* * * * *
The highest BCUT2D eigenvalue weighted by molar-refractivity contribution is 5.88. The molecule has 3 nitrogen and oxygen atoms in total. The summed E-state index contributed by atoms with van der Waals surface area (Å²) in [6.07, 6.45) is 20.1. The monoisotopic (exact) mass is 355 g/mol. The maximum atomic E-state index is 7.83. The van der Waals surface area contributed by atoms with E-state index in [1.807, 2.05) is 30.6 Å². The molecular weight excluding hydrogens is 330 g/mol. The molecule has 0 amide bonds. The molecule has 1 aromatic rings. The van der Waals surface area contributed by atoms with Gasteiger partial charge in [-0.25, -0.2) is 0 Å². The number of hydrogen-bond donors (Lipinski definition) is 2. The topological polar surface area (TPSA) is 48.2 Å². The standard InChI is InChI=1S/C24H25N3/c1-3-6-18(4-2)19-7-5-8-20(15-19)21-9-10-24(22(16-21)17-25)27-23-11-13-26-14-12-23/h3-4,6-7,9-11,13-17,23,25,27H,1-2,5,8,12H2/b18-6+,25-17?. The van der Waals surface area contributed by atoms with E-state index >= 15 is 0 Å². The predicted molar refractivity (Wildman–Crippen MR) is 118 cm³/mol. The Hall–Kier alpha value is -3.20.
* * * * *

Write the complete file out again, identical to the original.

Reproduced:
The highest BCUT2D eigenvalue weighted by molar-refractivity contribution is 5.88. The molecule has 3 nitrogen and oxygen atoms in total. The summed E-state index contributed by atoms with van der Waals surface area (Å²) in [6.07, 6.45) is 20.1. The monoisotopic (exact) mass is 355 g/mol. The maximum atomic E-state index is 7.83. The van der Waals surface area contributed by atoms with E-state index in [1.807, 2.05) is 30.6 Å². The molecular weight excluding hydrogens is 330 g/mol. The molecule has 0 amide bonds. The molecule has 1 aromatic rings. The van der Waals surface area contributed by atoms with Gasteiger partial charge in [-0.25, -0.2) is 0 Å². The number of hydrogen-bond donors (Lipinski definition) is 2. The topological polar surface area (TPSA) is 48.2 Å². The standard InChI is InChI=1S/C24H25N3/c1-3-6-18(4-2)19-7-5-8-20(15-19)21-9-10-24(22(16-21)17-25)27-23-11-13-26-14-12-23/h3-4,6-7,9-11,13-17,23,25,27H,1-2,5,8,12H2/b18-6+,25-17?. The van der Waals surface area contributed by atoms with E-state index >= 15 is 0 Å². The predicted molar refractivity (Wildman–Crippen MR) is 118 cm³/mol. The Hall–Kier alpha value is -3.20.